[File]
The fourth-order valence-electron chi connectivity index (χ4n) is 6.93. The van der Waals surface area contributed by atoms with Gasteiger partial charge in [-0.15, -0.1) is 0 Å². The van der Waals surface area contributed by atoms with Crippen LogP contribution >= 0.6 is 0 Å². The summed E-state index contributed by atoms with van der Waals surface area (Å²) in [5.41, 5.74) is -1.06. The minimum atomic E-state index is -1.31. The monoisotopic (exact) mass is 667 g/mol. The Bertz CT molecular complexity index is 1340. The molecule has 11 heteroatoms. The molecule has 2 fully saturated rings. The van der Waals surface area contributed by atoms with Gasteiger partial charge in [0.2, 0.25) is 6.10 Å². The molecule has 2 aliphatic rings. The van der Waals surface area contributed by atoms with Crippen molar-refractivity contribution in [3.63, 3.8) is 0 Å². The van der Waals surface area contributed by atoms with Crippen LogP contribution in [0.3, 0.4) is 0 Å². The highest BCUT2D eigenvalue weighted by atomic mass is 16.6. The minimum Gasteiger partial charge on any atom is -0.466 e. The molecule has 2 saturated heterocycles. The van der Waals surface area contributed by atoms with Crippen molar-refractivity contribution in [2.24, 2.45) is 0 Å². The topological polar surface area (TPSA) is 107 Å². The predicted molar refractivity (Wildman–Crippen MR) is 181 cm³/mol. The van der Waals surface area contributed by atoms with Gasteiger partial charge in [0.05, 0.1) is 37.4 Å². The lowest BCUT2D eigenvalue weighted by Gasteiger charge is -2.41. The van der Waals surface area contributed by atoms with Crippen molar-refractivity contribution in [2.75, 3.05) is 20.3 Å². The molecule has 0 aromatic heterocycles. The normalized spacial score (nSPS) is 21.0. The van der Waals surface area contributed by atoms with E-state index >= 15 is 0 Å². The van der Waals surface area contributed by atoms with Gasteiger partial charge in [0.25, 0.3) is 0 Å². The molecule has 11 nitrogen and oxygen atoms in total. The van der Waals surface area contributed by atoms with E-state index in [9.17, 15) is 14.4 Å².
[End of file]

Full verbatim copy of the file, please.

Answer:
The fourth-order valence-electron chi connectivity index (χ4n) is 6.93. The van der Waals surface area contributed by atoms with Gasteiger partial charge in [-0.15, -0.1) is 0 Å². The van der Waals surface area contributed by atoms with Crippen LogP contribution >= 0.6 is 0 Å². The summed E-state index contributed by atoms with van der Waals surface area (Å²) in [5.41, 5.74) is -1.06. The minimum atomic E-state index is -1.31. The monoisotopic (exact) mass is 667 g/mol. The Bertz CT molecular complexity index is 1340. The molecule has 11 heteroatoms. The molecule has 2 fully saturated rings. The van der Waals surface area contributed by atoms with Gasteiger partial charge in [0.2, 0.25) is 6.10 Å². The molecule has 2 aliphatic rings. The van der Waals surface area contributed by atoms with Crippen molar-refractivity contribution in [3.63, 3.8) is 0 Å². The van der Waals surface area contributed by atoms with Crippen LogP contribution in [0.3, 0.4) is 0 Å². The highest BCUT2D eigenvalue weighted by atomic mass is 16.6. The minimum Gasteiger partial charge on any atom is -0.466 e. The molecule has 2 saturated heterocycles. The van der Waals surface area contributed by atoms with Crippen molar-refractivity contribution in [2.24, 2.45) is 0 Å². The topological polar surface area (TPSA) is 107 Å². The predicted molar refractivity (Wildman–Crippen MR) is 181 cm³/mol. The van der Waals surface area contributed by atoms with Gasteiger partial charge in [0.05, 0.1) is 37.4 Å². The lowest BCUT2D eigenvalue weighted by Gasteiger charge is -2.41. The van der Waals surface area contributed by atoms with Crippen molar-refractivity contribution in [2.75, 3.05) is 20.3 Å². The molecule has 0 aromatic heterocycles. The normalized spacial score (nSPS) is 21.0. The van der Waals surface area contributed by atoms with E-state index >= 15 is 0 Å². The van der Waals surface area contributed by atoms with Gasteiger partial charge in [0.25, 0.3) is 0 Å². The molecule has 11 nitrogen and oxygen atoms in total. The van der Waals surface area contributed by atoms with E-state index in [9.17, 15) is 14.4 Å².